Starwood Hotels Second-Quarter Profit Rises on Cost Cuts

Starwood Hotels & Resorts Worldwide Inc., owner of the luxury St. Regis and W brands, said second-quarter earnings climbed 12 percent, helped by cost cuts and sales of vacation units at the company’s South Florida resort.

Net income rose to $137 million, or 71 cents a share, from $122 million, or 62 cents, a year earlier, the Stamford, Connecticut-based company said today in a statement. The average estimate of 14 analysts was 73 cents a share, according to data compiled by Bloomberg.

A reduction in expenses for the quarter helped offset a decline in Starwood’s total revenue, according to Nikhil Bhalla, an analyst at FBR & Co. in Arlington, Virginia. The company also benefited from deals at the St. Regis Bal Harbour Resort in Miami Beach, which added $30 million of earnings before interest, taxes, depreciation and amortization.

“It’s not what I would consider a high-quality earnings beat,” Bhalla said in a telephone interview. “In North America they did quite well but, all in all, they beat expectations on one-time items such as sales at Bal Harbour and lower costs.”

The Bal Harbour Resort opened in January 2012.

Total revenue fell 3.5 percent from a year earlier to $1.56 billion, according to the statement. Costs dropped 4.7 percent to $1.31 billion, Starwood said.

Revenue per available room, an industry measure of occupancy and rates, climbed 3.9 percent worldwide after adjustment for currency fluctuations, and 5.1 percent in North America.

Starwood rose 4.6 percent to $66.24, the biggest increase since September 2012.

Summer ‘Wobble’

Starwood had an increase in reserves related to “unfavorable impact of foreign exchange,” according to the statement. The euro was the best-performing currency in the second quarter and gained 1.48 percent against the U.S. dollar, data compiled by Bloomberg show.

“For the third year in a row, the global economy entered summer with a wobble,” Chief Executive Officer Frits van Paasschen said on a conference call with investors. “But the global recovery is continuing its slow if not-so-steady pace, and tight supply in Europe is the order of the day with no new high-end hotels coming into the system. Therefore, despite the dismal situation in Europe, occupancy in the region was about 72 percent. We remain bullish in our view on high-end travel.”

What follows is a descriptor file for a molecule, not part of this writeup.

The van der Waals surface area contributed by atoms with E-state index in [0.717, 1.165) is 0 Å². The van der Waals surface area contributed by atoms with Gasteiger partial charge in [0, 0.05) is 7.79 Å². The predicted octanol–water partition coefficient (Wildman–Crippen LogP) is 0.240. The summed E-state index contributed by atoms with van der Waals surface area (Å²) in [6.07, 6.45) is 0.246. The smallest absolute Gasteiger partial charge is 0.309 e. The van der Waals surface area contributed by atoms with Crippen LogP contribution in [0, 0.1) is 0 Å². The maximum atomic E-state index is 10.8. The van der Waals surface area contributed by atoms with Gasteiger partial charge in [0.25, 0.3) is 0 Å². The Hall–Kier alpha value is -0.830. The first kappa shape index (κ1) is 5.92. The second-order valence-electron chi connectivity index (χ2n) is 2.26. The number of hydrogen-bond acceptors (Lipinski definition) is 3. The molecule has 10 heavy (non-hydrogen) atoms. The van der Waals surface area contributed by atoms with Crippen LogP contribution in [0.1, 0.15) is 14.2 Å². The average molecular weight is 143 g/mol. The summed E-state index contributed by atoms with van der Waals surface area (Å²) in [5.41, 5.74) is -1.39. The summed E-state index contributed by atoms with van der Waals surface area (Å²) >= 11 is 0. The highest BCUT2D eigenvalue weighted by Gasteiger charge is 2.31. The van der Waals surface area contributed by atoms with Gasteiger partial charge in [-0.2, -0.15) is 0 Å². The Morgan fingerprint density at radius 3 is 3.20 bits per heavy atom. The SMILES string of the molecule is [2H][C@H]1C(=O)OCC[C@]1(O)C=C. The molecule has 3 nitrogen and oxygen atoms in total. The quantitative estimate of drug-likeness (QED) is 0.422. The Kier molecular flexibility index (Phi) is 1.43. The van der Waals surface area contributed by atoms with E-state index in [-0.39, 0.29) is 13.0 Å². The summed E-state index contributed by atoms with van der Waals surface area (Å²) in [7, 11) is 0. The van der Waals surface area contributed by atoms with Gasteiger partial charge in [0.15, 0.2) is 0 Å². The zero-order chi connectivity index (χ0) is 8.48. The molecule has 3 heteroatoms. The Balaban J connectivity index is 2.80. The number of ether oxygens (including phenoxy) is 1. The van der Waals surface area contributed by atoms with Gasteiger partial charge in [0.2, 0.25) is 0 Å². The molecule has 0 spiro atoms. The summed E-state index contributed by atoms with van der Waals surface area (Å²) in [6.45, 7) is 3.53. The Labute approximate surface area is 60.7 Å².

In the U.S., Starwood is benefiting from rising demand for its brands, such as Sheraton and Westin, from individual business travelers and vacationers, said Patrick Scholes, an analyst at SunTrust Robinson Humphrey Inc. in New York.

Business Travelers

“They are well-positioned to take advantage of individual business travel -- their bread and butter -- which is doing very well, particularly in the U.S.,” Scholes, who has a hold rating on the stock, said before the report. “Leisure is also doing fairly well, particularly domestically.”

Excluding special items, income from continuing operations was $153 million in the second quarter, up from $138 million a year earlier. Special items included a $16 million charge primarily related to one-time income-tax costs from an asset sale, interest on deferred income from sales of vacation ownership units, and the resolution of certain tax positions.

Special items in the second quarter of 2012 totaled $9 million, the company said.

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